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The easy growth is over. As marketplace change accelerates, complexity increases, commoditization intensifies and technology disrupts previously successful business models, companies seek new strategies to invigorate and sustain profitable growth — to survive and thrive in this “new normal” environment. Considering the seismic shifts that continue to impact how companies go to market and grow, creating joint solutions with customers has emerged as arguably the most compelling and powerful strategy for companies to accelerate and sustain profitable growth.

Beyond accelerating and sustaining growth, creating joint solutions enables companies to:

  • Use the customer to guide, shape and accelerate company change and transformation. Possibly the “grandest why” is to leverage the customer as the central source of navigation for your company’s strategy and culture shift from “inside-out” to customer-driven.
  • Distinguish how they engage with customers, creating value through the co-creation process, not only by what they sell. Done right, co-creation is a differentiating competitive strategy that’s hard to imitate.
  • Elevate and sustain relevance by dialing up their agility to align with and collaboratively create solutions that impact their customers’ most critical clinical/technical, business and financial priorities, unmet needs and “CareAbouts.” Importantly, customer expectations are shifting fast — and there is little tolerance for “telling me what I already know” or not being highly relevant.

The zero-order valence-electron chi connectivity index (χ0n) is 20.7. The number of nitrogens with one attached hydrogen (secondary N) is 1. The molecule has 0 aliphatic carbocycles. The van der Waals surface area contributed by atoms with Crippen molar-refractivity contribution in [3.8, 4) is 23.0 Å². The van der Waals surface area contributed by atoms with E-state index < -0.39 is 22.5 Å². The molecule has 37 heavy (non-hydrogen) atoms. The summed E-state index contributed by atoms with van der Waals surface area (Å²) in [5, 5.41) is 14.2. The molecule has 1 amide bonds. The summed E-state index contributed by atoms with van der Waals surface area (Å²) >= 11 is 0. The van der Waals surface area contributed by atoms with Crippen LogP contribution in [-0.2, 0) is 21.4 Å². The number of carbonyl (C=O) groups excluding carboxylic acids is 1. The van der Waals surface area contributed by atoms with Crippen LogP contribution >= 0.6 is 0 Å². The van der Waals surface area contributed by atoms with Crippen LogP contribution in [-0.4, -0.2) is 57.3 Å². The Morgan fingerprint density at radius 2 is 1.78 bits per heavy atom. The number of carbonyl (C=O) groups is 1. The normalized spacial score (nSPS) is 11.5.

• Strengthen, expand and deepen strategic relationships, moving well beyond “preferred supplier” status to being seen as trusted co-innovators and business advisors.
  • Create and sustain mutual value beyond the product by developing new revenue streams, developing new business models, reducing costs and improving efficiencies. Paradoxically, leading companies find that as they create value beyond the core product, sales of core products and services increase.  Also, by quantifying and communicating value beyond the product, companies counter commoditization and price pressure. While price remains important, it need not be the only factor.
  • Innovate more effectively by bringing new-to-company ideas, capabilities and insights that result in new products, services and solutions.
  • Mitigate risks inherent in traditional innovation by reducing market access and demand uncertainty.
  • Accelerate entry into new markets.
  • Expand value and impact by replicating, cascading and scaling to other customers and new accounts.

As one respondent to the most recent SAMA “Report on Current Trends and Practices in Strategic Account Management” put it: “Only a true customer-focused approach that unites and aligns our company’s resources on co-value creation for both parties can differentiate us and sustain our growth in the medium to longer term. It’s also an approach that can dissolve internal barriers along the way, if strongly led by the CEO downwards.”

Ultimately, creating joint solutions is about increasing customer value and accelerating and sustaining profitable growth, which fuels the lifeblood of business. As compelling as the logic may be, though, creating joint solutions can be one of the toughest strategies to execute.

Creating joint solutions is the collaborative development and deployment of new products, services, solutions, processes and/or business models that impact mutually prioritized opportunities to create value, differentiation and profitable growth for the company, the company’s customers and the customer’s customer. 

Phil Styrlund is the founder and CEO of The Summit Group. James Robertson is the company’s president.